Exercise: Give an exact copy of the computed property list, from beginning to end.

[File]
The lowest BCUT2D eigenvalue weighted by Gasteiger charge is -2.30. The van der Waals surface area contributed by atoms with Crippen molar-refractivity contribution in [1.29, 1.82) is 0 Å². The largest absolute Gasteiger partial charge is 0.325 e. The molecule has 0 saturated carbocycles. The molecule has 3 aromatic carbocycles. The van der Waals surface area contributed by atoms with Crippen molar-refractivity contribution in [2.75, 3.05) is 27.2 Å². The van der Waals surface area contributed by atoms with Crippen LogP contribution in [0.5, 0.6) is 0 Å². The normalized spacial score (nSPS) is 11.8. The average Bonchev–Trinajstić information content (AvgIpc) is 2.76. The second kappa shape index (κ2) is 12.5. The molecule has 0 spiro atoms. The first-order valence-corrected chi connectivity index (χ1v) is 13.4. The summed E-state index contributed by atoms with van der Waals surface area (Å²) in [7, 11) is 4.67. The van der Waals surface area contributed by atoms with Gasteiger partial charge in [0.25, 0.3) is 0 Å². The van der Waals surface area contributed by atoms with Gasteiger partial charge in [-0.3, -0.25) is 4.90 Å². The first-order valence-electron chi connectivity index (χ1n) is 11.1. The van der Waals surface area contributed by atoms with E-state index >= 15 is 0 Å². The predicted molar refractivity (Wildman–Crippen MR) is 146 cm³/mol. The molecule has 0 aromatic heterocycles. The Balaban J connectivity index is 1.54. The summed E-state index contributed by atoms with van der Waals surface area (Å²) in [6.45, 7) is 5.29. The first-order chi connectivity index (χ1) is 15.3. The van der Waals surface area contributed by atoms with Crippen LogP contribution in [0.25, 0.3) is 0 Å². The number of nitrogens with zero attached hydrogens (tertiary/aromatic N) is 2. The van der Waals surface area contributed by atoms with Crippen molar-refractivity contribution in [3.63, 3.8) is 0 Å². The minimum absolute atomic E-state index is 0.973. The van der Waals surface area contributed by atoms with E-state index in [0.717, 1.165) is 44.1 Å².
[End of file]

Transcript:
The lowest BCUT2D eigenvalue weighted by Gasteiger charge is -2.30. The van der Waals surface area contributed by atoms with Crippen molar-refractivity contribution in [1.29, 1.82) is 0 Å². The largest absolute Gasteiger partial charge is 0.325 e. The molecule has 0 saturated carbocycles. The molecule has 3 aromatic carbocycles. The van der Waals surface area contributed by atoms with Crippen molar-refractivity contribution in [2.75, 3.05) is 27.2 Å². The van der Waals surface area contributed by atoms with Crippen LogP contribution in [0.5, 0.6) is 0 Å². The normalized spacial score (nSPS) is 11.8. The average Bonchev–Trinajstić information content (AvgIpc) is 2.76. The second kappa shape index (κ2) is 12.5. The molecule has 0 spiro atoms. The first-order valence-corrected chi connectivity index (χ1v) is 13.4. The summed E-state index contributed by atoms with van der Waals surface area (Å²) in [7, 11) is 4.67. The van der Waals surface area contributed by atoms with Gasteiger partial charge in [0.25, 0.3) is 0 Å². The van der Waals surface area contributed by atoms with Gasteiger partial charge in [-0.3, -0.25) is 4.90 Å². The first-order valence-electron chi connectivity index (χ1n) is 11.1. The van der Waals surface area contributed by atoms with E-state index >= 15 is 0 Å². The predicted molar refractivity (Wildman–Crippen MR) is 146 cm³/mol. The molecule has 0 aromatic heterocycles. The Balaban J connectivity index is 1.54. The summed E-state index contributed by atoms with van der Waals surface area (Å²) in [6.45, 7) is 5.29. The first-order chi connectivity index (χ1) is 15.3. The van der Waals surface area contributed by atoms with Crippen LogP contribution in [0.25, 0.3) is 0 Å². The number of nitrogens with zero attached hydrogens (tertiary/aromatic N) is 2. The van der Waals surface area contributed by atoms with Crippen molar-refractivity contribution in [3.63, 3.8) is 0 Å². The minimum absolute atomic E-state index is 0.973. The van der Waals surface area contributed by atoms with E-state index in [0.717, 1.165) is 44.1 Å².